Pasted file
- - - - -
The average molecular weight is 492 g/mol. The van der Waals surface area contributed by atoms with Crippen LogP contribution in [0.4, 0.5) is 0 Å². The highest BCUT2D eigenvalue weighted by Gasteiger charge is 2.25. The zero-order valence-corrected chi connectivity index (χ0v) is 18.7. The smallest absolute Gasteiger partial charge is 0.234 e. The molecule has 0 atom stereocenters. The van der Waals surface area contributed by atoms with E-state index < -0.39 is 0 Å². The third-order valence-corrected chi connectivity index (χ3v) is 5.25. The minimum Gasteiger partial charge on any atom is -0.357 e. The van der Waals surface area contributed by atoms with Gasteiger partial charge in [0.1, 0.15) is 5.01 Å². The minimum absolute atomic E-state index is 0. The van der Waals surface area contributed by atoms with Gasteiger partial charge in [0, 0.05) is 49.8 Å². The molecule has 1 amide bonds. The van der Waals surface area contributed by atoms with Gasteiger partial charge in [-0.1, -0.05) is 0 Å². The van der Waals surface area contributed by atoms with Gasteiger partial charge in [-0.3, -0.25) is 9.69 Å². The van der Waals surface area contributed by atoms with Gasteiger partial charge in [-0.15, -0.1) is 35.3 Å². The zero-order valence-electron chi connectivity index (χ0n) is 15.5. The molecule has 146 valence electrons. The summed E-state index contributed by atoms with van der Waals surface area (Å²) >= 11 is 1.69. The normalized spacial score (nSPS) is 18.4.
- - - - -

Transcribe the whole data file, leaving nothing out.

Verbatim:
The average molecular weight is 492 g/mol. The van der Waals surface area contributed by atoms with Crippen LogP contribution in [0.4, 0.5) is 0 Å². The highest BCUT2D eigenvalue weighted by Gasteiger charge is 2.25. The zero-order valence-corrected chi connectivity index (χ0v) is 18.7. The smallest absolute Gasteiger partial charge is 0.234 e. The molecule has 0 atom stereocenters. The van der Waals surface area contributed by atoms with E-state index < -0.39 is 0 Å². The third-order valence-corrected chi connectivity index (χ3v) is 5.25. The minimum Gasteiger partial charge on any atom is -0.357 e. The van der Waals surface area contributed by atoms with Gasteiger partial charge in [0.1, 0.15) is 5.01 Å². The minimum absolute atomic E-state index is 0. The van der Waals surface area contributed by atoms with Gasteiger partial charge in [0, 0.05) is 49.8 Å². The molecule has 1 amide bonds. The van der Waals surface area contributed by atoms with Gasteiger partial charge in [-0.1, -0.05) is 0 Å². The van der Waals surface area contributed by atoms with Gasteiger partial charge in [-0.3, -0.25) is 9.69 Å². The van der Waals surface area contributed by atoms with Gasteiger partial charge in [-0.15, -0.1) is 35.3 Å². The zero-order valence-electron chi connectivity index (χ0n) is 15.5. The molecule has 146 valence electrons. The summed E-state index contributed by atoms with van der Waals surface area (Å²) >= 11 is 1.69. The normalized spacial score (nSPS) is 18.4.